|Minister of Information and Publicity of Zimbabwe|
April 2005 – 24 June 2006
|Born||27 December 1938|
Rhodesia and Nyasaland
|Died||24 June 2006(aged 67)|
|Political party||Zimbabwe African National Union-Patriotic Front|
Dr Tichaona Joseph Benjamin Jokonya (27 December 1938 – 24 June 2006) was a Zimbabwean politician, civil servant and diplomat.
Jokonya was born in the Charter District, since renamed Chikomba and attended Lourdes Mission and Kutama College before training as a primary schoolteacher. After six years he was promoted to be Headmaster of Badza Primary School. While at work he continued to study for qualifications by post, passing GCE O and A levels, and then went to the University of Rhodesia.
In 1965 Jokonya became more involved in politics and was appointed as Secretary for Political Affairs by the National Union of Zimbabwe Students. The NUZS supported majority rule and after the Unilateral Declaration of Independence Jokonya left the country, fearing that he would be detained. After travelling through Botswana, and Zambia he settled in Nairobi, Kenya where he enrolled at the University for a History degree.
Jokonya was a good student and was awarded a Commonwealth Scholarship for a postgraduate degree at the University of Sussex School of African Studies in 1968, at which he wrote a dissertation on military intervention in politics in Africa. He followed this with a thesis on colonial land policy in Malawi, and went on to the University of London's Institute of Education where he was awarded a Postgraduate Certificate in Education in 1971. He taught in Birmingham for six years in the 1970s. In January 2002, he received an MA in Government and Politics, and a Certification in International Law and Diplomacy at St. John's University in New York.
Return to Zimbabwe
With the advent of majority rule, Dr Jokonya returned and was employed as a lecturer at the University of Zimbabwe, specialising in modern British and European history. However, he was swiftly recruited to be part of the new ZANU PF government as deputy permanent secretary in the Ministry of Youth, Sport and Recreation in 1980. In 1983 Dr Jokonya was appointed as Zimbabwean ambassador to Ethiopia. As such he was also permanent representative to the Organisation of African Unity.
Dr Jokonya returned from this post to be Permanent Secretary to the Ministry of Political Affairs in 1988, and took the additional role of Secretary for Foreign Affairs in 1990. He became concerned about expenditure on diplomatic missions and set them spending targets, while also pressing for returns to Zimbabwe through increased exports; he set up a statistical monitoring system to make sure the expected benefits were being delivered.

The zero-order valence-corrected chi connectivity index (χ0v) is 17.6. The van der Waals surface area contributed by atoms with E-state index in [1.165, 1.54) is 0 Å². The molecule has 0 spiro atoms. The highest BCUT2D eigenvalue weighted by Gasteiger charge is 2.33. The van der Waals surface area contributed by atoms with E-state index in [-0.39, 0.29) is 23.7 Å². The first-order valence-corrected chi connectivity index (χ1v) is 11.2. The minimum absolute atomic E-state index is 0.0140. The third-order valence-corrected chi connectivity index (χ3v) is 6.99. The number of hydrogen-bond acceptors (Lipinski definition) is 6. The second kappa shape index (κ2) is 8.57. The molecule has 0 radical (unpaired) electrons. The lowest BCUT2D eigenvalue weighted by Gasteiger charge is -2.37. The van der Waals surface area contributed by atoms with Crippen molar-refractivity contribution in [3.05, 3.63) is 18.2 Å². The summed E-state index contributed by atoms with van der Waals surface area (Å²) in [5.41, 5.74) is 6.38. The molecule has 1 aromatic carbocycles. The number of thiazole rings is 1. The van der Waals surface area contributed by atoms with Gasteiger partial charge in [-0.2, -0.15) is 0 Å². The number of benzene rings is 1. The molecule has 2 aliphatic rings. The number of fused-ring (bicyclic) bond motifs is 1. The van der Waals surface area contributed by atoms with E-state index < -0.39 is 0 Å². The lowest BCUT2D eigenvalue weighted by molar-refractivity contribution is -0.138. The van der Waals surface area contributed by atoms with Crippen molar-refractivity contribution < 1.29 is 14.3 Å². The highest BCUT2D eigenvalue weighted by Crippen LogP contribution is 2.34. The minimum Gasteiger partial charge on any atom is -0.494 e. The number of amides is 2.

In 1992 Dr Jokonya became permanent representative to the United Nations in Geneva, and from 1999 he was promoted to work at the UN headquarters in New York. He was a personal representative of President Robert Mugabe to the G-15 developing countries movement. However, the latter part of his term saw him defending Zimbabwe against attempts by some European countries to impose sanctions arising out of their opposition to Zimbabwean land reform policies.
Dr Jokonya was a personal beneficiary of the land reform, being allocated three formerly white-owned farms. In 2003, he was appointed the chief executive officer of the Zimbabwe Tourism Authority, an appointment inspired by the need to improve the foreign currency earning power of the Zimbabwean tourism market. He refocused marketing to seek tourists from China, France and South Africa instead of the United States, United Kingdom and Germany, saying "It is wrong to send attaches to countries which we are fighting against". His term saw a rapid increase in the number of tourists coming to Zimbabwe from Asia.
Following the 2005 election, Dr Jokonya was appointed Minister of Information. In contrast to the previous Minister Jonathan Moyo, Dr Jokonya tried to reach out to media sources which were less friendly to the Zimbabwe government. However, he frequently suggested that journalists should remember their patriotism, and was highly critical of those who wrote stories critical of Zimbabwe government policies for foreign media. According to Jan Raath in The Times, he described them as traitors and then said "You know what the end of a traitor is? Death." 
On taking up his office, Dr Jokonya offered regular meetings with journalists to discuss their coverage. He told them "I would want to make presentations to them on various subjects and one area I would want to deliver a paper on is on human rights because this term has been viewed from an Anglo-Saxon perspective."
He worked to restructure Zimbabwe Broadcasting Holdings, which had been created as an umbrella company when the Zimbabwe Broadcasting Corporation was split up. In the week before he died he announced that the multitude of companies would be merged into two (Zimbabwe Television Services and Zimbabwe Radio Services) with ZBH having one group chief executive officer and two managing directors. He was found dead in his hotel room on 24 June 2006, after having spent the night with local prostitutes. He is survived by his wife and many children that he did not acknowledge.
- zimbabweournalists.com details of death
- Jan Raath, "Double cross turns tables on Mugabe militia", The Times, 24 October 2003, p. 22
- "Minister Jokonya dies", Sunday Mail (Zimbabwe), 25 June 2006
- "President mourns Jokonya", Sunday Mail (Zimbabwe), 25 June 2006
- Zvamaida Murwira, "Jokonya death: Family rules out foul play", Zimbabwe Herald, 26 June 2006